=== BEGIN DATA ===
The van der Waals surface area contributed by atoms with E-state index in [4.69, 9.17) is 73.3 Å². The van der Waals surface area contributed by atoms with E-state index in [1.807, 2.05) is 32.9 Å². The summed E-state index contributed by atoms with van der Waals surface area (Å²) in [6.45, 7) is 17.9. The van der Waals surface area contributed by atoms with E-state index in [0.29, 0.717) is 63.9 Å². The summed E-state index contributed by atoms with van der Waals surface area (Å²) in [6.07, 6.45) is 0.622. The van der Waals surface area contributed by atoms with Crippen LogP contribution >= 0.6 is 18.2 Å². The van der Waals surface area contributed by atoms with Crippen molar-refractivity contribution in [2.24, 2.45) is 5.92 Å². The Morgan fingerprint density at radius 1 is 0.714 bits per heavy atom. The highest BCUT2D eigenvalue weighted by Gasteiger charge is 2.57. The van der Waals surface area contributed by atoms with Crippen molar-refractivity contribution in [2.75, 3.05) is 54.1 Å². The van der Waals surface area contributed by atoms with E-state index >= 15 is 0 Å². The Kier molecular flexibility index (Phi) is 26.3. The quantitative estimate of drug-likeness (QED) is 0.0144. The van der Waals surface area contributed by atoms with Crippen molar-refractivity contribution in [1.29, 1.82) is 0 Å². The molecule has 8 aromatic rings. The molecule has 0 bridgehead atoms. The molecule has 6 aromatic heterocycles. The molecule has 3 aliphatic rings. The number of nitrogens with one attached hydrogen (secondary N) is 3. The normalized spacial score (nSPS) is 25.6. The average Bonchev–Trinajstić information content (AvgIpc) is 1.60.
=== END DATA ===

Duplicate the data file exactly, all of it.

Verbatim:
The van der Waals surface area contributed by atoms with E-state index in [4.69, 9.17) is 73.3 Å². The van der Waals surface area contributed by atoms with E-state index in [1.807, 2.05) is 32.9 Å². The summed E-state index contributed by atoms with van der Waals surface area (Å²) in [6.45, 7) is 17.9. The van der Waals surface area contributed by atoms with E-state index in [0.29, 0.717) is 63.9 Å². The summed E-state index contributed by atoms with van der Waals surface area (Å²) in [6.07, 6.45) is 0.622. The van der Waals surface area contributed by atoms with Crippen LogP contribution >= 0.6 is 18.2 Å². The van der Waals surface area contributed by atoms with Crippen molar-refractivity contribution in [2.24, 2.45) is 5.92 Å². The Morgan fingerprint density at radius 1 is 0.714 bits per heavy atom. The highest BCUT2D eigenvalue weighted by Gasteiger charge is 2.57. The van der Waals surface area contributed by atoms with Crippen molar-refractivity contribution in [2.75, 3.05) is 54.1 Å². The van der Waals surface area contributed by atoms with E-state index >= 15 is 0 Å². The Kier molecular flexibility index (Phi) is 26.3. The quantitative estimate of drug-likeness (QED) is 0.0144. The van der Waals surface area contributed by atoms with Crippen molar-refractivity contribution in [1.29, 1.82) is 0 Å². The molecule has 8 aromatic rings. The molecule has 0 bridgehead atoms. The molecule has 6 aromatic heterocycles. The molecule has 3 aliphatic rings. The number of nitrogens with one attached hydrogen (secondary N) is 3. The normalized spacial score (nSPS) is 25.6. The average Bonchev–Trinajstić information content (AvgIpc) is 1.60.